By Topic

A benchmark study of computational fluid dynamics predictive accuracy for component-printed circuit board heat transfer

Sign In

Cookies must be enabled to login.After enabling cookies , please use refresh or reload or ctrl+f5 on the browser for the login options.

Formats Non-Member Member
$31 $13
Learn how you can qualify for the best price for this item!
Become an IEEE Member or Subscribe to
IEEE Xplore for exclusive pricing!
close button

puzzle piece

IEEE membership options for an individual and IEEE Xplore subscriptions for an organization offer the most affordable access to essential journal articles, conference papers, standards, eBooks, and eLearning courses.

Learn more about:

IEEE membership

IEEE Xplore subscriptions

3 Author(s)
Eveloy, V. ; Dept. of Mech. & Aeronaut. Eng., Limerick Univ., Ireland ; Lohan, J. ; Rodgers, P.

The application of computational fluid dynamics (CFD) analysis for the thermal design of electronic systems has the potential to enable accurate solutions to be generated and quickly assessed. With the use of validated numerical models, numerical analysis can also be used to provide useful insights into heat transfer processes which could otherwise be difficult to characterize experimentally. However, the capabilities of the CFD tool need to be carefully evaluated so as to provide a degree of confidence in prediction accuracy, thereby minimizing the need to qualify thermal designs. Such an evaluation is presented in this paper, which represents the culmination of a benchmark study by Rodgers et al. [1999]. This overall study assesses the predictive accuracy of a commercial CFD code for both natural and forced convection heat transfer of single- and multicomponent printed circuit boards (PCBs). Benchmark criteria were based on both component junction temperature and component-PCB surface temperature profiles. In the context of the overall study, this paper brings these analyses together to provide a more comprehensive assessment of CFD predictive accuracy for component junction temperature. Additionally the validated numerical models are used to further investigate the sensitivity of component heat transfer to convective environment, both natural and forced, component position relative to the PCBs leading edge, impact of upstream aerodynamic disturbance, and the representation of PCB FR4 thermal conductivity. The significance of the listed variables is quantified by analyzing predicted component energy balances. Qualitative descriptions of the fluid flow fields obtained using a novel paint film evaporation technique are also provided in this study. Both analyses yield new insights of the heat transfer processes involved and sources of numerical error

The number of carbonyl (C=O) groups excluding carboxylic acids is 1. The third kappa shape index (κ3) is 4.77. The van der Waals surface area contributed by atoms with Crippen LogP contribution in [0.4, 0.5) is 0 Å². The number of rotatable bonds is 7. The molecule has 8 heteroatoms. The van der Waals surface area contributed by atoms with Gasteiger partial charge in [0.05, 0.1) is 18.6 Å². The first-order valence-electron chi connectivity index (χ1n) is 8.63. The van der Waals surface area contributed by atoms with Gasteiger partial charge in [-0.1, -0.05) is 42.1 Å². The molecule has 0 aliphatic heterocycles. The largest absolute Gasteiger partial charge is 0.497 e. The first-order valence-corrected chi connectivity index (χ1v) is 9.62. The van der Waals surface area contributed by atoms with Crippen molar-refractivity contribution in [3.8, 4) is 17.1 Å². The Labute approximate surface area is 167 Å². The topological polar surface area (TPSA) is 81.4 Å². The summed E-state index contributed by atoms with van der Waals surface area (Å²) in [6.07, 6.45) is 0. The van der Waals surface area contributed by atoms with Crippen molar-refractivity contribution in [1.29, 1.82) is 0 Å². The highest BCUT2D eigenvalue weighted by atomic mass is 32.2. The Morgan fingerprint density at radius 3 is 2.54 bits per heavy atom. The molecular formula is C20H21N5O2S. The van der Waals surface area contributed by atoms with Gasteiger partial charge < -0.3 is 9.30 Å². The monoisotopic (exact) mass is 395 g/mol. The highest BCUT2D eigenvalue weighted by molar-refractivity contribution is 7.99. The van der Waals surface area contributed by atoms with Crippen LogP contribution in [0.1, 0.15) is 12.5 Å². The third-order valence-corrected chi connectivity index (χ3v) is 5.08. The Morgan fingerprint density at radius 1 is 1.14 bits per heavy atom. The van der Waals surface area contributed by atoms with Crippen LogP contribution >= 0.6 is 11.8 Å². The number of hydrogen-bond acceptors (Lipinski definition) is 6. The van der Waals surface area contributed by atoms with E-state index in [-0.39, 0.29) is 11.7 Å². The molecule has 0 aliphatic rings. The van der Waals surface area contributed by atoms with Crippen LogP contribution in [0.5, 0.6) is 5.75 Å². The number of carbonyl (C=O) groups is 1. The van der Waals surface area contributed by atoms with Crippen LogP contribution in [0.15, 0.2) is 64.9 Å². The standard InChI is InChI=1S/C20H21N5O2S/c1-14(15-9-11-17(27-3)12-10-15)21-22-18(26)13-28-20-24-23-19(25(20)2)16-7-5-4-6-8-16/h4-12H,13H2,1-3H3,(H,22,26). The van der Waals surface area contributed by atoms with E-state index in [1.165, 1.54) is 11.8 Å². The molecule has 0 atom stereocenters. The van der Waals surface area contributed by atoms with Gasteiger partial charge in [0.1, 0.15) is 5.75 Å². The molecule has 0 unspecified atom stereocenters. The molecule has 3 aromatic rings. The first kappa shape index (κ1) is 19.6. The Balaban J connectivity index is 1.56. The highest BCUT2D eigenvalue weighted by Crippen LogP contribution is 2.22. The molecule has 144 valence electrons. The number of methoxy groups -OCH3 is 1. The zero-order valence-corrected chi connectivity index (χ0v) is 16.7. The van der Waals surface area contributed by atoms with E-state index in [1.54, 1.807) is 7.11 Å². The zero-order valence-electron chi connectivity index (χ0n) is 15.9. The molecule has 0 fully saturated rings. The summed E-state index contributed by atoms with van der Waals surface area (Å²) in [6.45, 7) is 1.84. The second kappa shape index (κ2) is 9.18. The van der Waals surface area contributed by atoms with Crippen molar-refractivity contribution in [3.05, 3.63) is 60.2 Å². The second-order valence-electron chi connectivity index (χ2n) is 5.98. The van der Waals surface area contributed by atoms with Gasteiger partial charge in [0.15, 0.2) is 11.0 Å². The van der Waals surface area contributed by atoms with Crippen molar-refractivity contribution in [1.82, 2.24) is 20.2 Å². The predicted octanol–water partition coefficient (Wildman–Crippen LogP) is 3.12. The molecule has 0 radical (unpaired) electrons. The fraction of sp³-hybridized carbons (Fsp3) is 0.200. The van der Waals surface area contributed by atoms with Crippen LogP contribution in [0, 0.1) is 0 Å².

Published in:

Components and Packaging Technologies, IEEE Transactions on  (Volume:23 ,  Issue: 3 )